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Give the dying one last shot at life: Column

June 24, 2015
For years, the U.S. Food and Drug Administration has had a “compassionate use” application process meant to provide patients expanded access to investigational medical products not yet approved by the FDA. However, for the terminally ill this process is impractical and has denied them access to potentially life-saving treatments and devices. I know this from personal experience.
Nearly three years ago when my father’s leukemia came back, rather than go through the harrowing chemotherapy he endured less than one year earlier, he asked his oncologist about accessing an experimental medication which was reported to have success with leukemia patients. My father was hopeful this drug would help him. More importantly, my father, who had lived a long and full life, wanted to add at least anecdotal evidence the drug company could use to help others in his situation.
His oncologist informed him that the compassionate use application process was too much work. The work the oncologist wanted to avoid was the 100+ hours of paperwork the FDA requires of doctors. Thwarted by the FDA bureaucracy, my father opted for conventional non-chemotherapy treatments that had little effect. A few months later he passed away in late 2013.
Since then, 22 states have passed Right to Try laws which provide terminally ill patients an alternate and much easier route to access investigational medical products not yet fully approved by the FDA – without the burdensome paperwork required by the FDA’s compassionate use application process. For this reason, I was actively involved in enacting Utah’s Right to Try law.
Right to Try laws give terminal patients who have explored conventional treatment options and consulted with their doctor access to drugs that have successfully completed Phase I of FDA testing. A drug passes Phase I when the FDA has determined it to be reasonably safe for human trials. Utah’s law also shields healthcare providers, insurers and manufacturers from liability which might arise from use of the investigational medical products.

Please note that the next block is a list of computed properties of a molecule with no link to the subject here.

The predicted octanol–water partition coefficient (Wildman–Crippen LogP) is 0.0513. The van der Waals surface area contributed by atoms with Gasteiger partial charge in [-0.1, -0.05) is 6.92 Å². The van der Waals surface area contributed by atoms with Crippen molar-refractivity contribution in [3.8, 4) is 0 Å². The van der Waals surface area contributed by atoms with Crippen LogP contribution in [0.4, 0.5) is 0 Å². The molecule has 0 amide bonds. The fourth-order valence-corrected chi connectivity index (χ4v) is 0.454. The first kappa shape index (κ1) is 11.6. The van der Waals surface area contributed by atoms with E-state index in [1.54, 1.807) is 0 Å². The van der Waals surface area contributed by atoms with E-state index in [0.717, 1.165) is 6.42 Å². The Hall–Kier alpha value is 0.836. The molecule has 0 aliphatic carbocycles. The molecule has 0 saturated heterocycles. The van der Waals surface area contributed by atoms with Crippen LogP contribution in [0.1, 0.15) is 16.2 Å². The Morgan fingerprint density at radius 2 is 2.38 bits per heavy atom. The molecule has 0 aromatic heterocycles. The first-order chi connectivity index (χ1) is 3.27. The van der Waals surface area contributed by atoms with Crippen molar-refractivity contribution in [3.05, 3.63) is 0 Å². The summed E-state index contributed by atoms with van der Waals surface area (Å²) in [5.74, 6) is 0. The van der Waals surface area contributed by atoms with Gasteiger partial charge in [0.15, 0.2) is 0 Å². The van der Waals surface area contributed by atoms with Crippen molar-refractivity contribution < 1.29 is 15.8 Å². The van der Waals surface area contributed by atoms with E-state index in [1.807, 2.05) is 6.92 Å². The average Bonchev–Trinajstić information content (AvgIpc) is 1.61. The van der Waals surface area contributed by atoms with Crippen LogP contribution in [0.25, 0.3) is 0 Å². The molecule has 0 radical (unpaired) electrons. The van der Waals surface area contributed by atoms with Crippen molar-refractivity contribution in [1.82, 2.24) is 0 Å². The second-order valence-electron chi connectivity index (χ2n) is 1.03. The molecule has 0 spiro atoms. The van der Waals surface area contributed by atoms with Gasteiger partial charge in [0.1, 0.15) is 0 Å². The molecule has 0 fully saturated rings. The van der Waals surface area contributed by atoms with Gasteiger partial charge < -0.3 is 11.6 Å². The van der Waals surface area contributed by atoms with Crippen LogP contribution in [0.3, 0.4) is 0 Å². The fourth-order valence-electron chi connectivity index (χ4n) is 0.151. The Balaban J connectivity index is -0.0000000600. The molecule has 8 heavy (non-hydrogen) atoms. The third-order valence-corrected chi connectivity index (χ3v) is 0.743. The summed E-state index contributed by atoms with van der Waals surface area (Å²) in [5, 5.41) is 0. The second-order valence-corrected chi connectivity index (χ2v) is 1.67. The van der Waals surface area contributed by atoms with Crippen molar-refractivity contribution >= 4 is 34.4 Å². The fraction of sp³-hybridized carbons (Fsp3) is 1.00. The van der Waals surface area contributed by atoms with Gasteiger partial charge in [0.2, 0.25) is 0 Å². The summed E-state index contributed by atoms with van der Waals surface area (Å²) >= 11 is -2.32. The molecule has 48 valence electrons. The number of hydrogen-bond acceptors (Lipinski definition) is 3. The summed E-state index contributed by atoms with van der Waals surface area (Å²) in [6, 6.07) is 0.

There is no question the FDA plays an important role in keeping harmful or ineffective drugs off the market. But, the process is so slow and cumbersome that it often keeps new drugs from terminally ill patients desperate to extend and preserve their lives. On average, it takes 10-15 years and hundreds of millions of dollars for drugs to get through the FDA’s multi-phase approval process and finally become available to the public. Thousands of potentially lifesaving drugs and treatments are bogged down in the red tape of the seemingly never-ending FDA approval process.
Right to Try laws allow insurers to deny coverage for the investigational medical products, but do not prohibit insurers from covering such costs and require insurers to continue to cover preexisting conditions and current, palliative and hospice care.
In Utah we have formed the Right to Try Foundation, which raises money to assist those in our state who can’t afford the cost of the investigational medical products. This is a funding model other states should consider.
Patients, especially terminally ill patients, armed with their doctor’s recommendations should be allowed to make their own medical decisions – without the current hurdles imposed by Washington’s bureaucracy. As more states consider changing health care laws, they should consider the “Right to Try” solution. Making our own decisions That’s the American way.



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